I had a class in art history this year, and in one of the weeks my teacher brought up Van Gogh when speaking of post-impressionism. While my teacher swept through pictures of the sunflowers, the beautiful night skies, and the vibrant cafes up on the interactive whiteboard, I thought about the chair. I decided it was essential I delve into it, that I dive into the painting that near brought me to tears upon my initial viewing of it. I was not always a believer in the dissection of art, as I was of the opinion that it would inevitably ruin the intrigue and beauty of it through over-analysis. But, through my study of literature and more advanced music theory over these past few years, I have learned that studying art in any form can bring one to enjoy a work even more than one did prior. I decided to dissect Van Gogh’s melancholic painting, to see what I could find in it, and whether I could find that lonesome character that had left his seat and his tobacco in such a hurry. Here is what I have come up with:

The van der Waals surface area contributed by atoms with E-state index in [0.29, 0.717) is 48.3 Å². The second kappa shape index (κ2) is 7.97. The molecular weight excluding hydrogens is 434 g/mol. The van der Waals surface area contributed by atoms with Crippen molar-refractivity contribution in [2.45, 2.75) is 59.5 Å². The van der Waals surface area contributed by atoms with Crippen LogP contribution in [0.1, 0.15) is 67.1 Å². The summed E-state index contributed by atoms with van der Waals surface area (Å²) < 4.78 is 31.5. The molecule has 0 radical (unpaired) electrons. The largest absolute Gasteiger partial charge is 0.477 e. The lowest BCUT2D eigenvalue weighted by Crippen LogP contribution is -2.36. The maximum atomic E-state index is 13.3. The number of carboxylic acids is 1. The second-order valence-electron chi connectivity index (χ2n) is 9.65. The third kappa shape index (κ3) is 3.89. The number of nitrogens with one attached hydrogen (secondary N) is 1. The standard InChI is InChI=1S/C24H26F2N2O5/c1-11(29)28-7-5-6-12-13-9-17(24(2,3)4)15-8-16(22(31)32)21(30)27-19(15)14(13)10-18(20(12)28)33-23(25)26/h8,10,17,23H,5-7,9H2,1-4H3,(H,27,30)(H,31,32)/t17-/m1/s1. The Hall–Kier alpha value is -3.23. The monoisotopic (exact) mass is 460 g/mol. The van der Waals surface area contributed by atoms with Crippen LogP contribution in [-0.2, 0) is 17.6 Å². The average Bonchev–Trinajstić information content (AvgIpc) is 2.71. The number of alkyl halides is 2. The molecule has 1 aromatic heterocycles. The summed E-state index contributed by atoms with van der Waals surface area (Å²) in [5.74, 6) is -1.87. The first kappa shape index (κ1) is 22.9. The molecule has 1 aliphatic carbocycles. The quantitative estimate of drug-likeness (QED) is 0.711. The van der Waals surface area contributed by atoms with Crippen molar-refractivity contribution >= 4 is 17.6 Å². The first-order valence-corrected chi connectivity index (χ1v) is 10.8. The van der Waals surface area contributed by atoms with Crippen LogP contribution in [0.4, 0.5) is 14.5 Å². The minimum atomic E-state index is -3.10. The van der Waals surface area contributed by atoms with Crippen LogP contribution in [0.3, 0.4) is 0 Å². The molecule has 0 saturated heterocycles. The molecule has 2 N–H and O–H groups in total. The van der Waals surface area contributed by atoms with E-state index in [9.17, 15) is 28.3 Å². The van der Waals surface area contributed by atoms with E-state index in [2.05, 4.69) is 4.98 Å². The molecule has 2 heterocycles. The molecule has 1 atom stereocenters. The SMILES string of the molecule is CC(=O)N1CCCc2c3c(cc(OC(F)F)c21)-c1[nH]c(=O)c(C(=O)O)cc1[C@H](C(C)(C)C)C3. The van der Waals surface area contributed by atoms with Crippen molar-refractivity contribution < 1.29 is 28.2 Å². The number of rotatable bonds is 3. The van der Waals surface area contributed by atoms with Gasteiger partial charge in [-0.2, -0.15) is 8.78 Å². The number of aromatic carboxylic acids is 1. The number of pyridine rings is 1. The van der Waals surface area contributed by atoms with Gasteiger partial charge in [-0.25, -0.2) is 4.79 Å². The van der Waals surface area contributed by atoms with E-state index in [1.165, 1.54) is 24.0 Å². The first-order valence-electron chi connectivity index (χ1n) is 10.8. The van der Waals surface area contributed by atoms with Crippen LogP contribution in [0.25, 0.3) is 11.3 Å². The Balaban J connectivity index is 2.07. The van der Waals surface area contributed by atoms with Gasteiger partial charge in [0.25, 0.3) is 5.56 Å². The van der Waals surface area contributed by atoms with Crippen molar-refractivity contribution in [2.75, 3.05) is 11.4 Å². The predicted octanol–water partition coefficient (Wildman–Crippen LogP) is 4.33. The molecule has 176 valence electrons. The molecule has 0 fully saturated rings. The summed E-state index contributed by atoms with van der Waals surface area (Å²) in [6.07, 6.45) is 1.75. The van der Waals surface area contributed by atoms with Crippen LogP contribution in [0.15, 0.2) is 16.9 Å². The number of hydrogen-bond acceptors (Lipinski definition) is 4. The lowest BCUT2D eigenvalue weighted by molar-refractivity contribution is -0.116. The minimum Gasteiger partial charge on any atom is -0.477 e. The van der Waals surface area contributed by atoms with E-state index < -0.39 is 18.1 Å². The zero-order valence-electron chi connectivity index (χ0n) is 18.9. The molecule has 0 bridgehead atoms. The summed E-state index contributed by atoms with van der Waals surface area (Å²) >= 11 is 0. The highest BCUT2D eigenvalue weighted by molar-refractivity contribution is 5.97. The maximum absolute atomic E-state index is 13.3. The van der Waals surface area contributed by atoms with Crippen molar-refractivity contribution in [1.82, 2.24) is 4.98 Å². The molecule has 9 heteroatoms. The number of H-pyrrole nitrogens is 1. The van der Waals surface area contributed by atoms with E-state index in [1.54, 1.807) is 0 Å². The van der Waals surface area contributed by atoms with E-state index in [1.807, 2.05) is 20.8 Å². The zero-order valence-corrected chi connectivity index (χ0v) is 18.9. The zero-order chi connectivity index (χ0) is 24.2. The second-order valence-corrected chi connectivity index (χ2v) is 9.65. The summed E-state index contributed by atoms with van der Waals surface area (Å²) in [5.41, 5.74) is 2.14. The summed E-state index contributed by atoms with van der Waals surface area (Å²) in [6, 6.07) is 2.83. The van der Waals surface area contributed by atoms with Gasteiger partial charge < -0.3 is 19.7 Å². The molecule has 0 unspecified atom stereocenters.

In deciphering ‘Van Gogh’s Chair’, an approach concerning the metonymy – substituting an object or attribute for a person or emotion – prompted by the painting I feel is essential. The chair, illustrated in oil-on-canvas, is clearly a daylight rendering, with a light source suggested as emerging from the top left, unseen, corner, and reflected onto the light-colored wood in thick, golden brushstrokes. The brightness and air of simplicity in the painting could reflect Van Gogh’s self-reflection. However, simultaneously, ‘Omens of tragedy [rumble] beneath thick smears of beaming yellow’, as contemporary poet Niall O’Sullivan suggested in a poem framed side-by-side with the image in the National Gallery.